Workshop on dyslexia for teachers and parents
A mother of a dyslexic teenager who wants other parents to empathise more with their children and help them and a teacher who wants to equip herself better to help a dyslexic child cope in class are among those who have enrolled on a five-week course on learning disabilities.
Children with dyslexia should be identified and helped at the primary level, said a special educator who conducted the first day of training on identification and training methodology for children with dyslexia. She stressed the need for resource rooms in schools to reach out to children from kindergarten to Class V.
“If children are not identified or helped early, the problem compounds by the time they reach secondary or senior school. It is for schools to accept the difficulties and support the children,” said Lata Vasanthakumar, training head at Madras Dyslexia Association.
The certificate course conducted by Breaking Through Dyslexia, a city-based organisation working on learning disabilities, in association with Madras Dyslexia Association, was attended by 23 people, mostly teachers, mothers and students.
One in every 10 children is dyslexic in India, according to some estimates, but those working with children with dyslexia said the statistics did not take into consideration children in rural areas.
A person with dyslexia has trouble spelling words, reading quickly, writing and pronouncing words and understanding what is read.
A mother whose 16-year-old son is dyslexic felt she could reach out to other parents and share the remedial measures with them, some of which she learnt while working with her own son over the past 10 years and some she hoped to acquire during the five-week training.
A school counsellor felt the course would teach her how to help a child with learning disability in school and not just refer her to someone.
“When mainstream teachers are trained to identify a child with dyslexia and remedial methodology are discussed with them, they can spot a child with mild to moderate difficulty in the classroom,” Vasanthakumar said.” “A child with severe or profound dyslexia will find it difficult to survive in a mainstream class and the trained teacher will work on building the child’s skill to bring it up, if not to the class level, to a level lower, within a span of a year. This would ensure the child remains in the mainstream and is not sent out of school.”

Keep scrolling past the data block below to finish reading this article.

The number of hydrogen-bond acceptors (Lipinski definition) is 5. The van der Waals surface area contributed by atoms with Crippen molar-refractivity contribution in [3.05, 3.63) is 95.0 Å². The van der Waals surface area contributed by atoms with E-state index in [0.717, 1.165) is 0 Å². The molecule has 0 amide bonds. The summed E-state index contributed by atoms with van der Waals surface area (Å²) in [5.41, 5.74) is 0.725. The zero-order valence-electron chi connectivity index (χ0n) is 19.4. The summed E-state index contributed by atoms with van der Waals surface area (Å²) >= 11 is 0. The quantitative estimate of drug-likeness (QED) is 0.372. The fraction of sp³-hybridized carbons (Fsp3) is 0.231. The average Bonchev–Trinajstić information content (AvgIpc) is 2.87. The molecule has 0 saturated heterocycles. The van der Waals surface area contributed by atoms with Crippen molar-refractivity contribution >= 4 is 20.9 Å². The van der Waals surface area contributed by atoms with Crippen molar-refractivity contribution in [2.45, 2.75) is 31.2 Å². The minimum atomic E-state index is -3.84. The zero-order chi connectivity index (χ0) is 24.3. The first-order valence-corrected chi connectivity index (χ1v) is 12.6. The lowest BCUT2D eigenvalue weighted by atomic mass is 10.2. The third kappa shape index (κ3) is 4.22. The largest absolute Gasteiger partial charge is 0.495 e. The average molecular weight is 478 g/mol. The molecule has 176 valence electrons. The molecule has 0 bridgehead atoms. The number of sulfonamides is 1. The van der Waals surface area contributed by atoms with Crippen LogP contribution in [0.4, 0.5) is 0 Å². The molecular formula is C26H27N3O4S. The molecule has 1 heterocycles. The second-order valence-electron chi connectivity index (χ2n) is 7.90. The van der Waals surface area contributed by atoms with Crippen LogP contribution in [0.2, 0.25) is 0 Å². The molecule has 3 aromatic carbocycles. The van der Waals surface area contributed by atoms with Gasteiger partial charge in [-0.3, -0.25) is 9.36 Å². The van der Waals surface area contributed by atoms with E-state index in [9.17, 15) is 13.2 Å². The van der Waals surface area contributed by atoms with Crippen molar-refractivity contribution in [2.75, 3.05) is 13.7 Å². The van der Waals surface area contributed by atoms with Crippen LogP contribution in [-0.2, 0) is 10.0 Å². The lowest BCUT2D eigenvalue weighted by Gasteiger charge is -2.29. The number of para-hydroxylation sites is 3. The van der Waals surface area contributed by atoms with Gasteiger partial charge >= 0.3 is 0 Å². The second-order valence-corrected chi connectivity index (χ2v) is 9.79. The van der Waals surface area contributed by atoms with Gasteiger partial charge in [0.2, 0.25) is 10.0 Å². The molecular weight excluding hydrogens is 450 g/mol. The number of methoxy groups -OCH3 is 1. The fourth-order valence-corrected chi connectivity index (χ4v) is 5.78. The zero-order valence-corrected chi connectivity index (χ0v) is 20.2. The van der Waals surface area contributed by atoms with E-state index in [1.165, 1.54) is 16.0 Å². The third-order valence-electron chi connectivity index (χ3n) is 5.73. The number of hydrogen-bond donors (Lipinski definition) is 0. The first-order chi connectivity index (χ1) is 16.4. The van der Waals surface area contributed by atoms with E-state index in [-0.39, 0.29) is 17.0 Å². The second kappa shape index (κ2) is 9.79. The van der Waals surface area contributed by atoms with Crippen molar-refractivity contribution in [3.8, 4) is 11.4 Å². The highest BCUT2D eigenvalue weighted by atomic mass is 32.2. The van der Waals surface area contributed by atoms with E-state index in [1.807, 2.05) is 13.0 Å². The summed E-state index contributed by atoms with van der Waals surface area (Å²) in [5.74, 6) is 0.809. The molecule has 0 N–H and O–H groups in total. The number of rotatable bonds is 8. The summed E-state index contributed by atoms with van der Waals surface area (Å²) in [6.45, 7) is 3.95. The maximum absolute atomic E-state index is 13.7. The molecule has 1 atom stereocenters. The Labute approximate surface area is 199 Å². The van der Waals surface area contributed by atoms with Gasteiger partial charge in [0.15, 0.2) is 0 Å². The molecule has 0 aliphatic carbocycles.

The course will enable teachers to analyse children in depth, assess them and find out the extent of difficulty.
“A dyslexic child has difficulty in performing within the school curriculum. A person trained in handling multiple disabilities will be aware of all the disabilities but will not be specialised in handling a child with dyslexia,” she said.
Breaking Through Dyslexia had approached several reputable schools in the city to send their teachers for the course and some of them answered to the call.
“I will be equipped with certain techniques to understand and help the child in a mainstream environment rather than referring her to a special school,” said Nilanjana Bhattacharya, counsellor at The BSS School.
More awareness and more training would also mean reaching out to more children. “If I train more teachers, each teacher would be able to work with that many children and the reach will be greater,” said Aruna Bhaskar, special educator at Breaking Through Dyslexia.
The founder trustee and president of Breaking Through Dyslexia, Divya Jalan, felt resource rooms would not only help children with learning disability but also those who are weak in spelling, reading or maths.
“The response from the schools was positive but they cannot spare teachers for five weeks during school days. We plan to work out a schedule according to their convenience,” she said.
The training will also include dyscalculia (difficulty in mathematics) and dysgraphia (difficulty with written expression).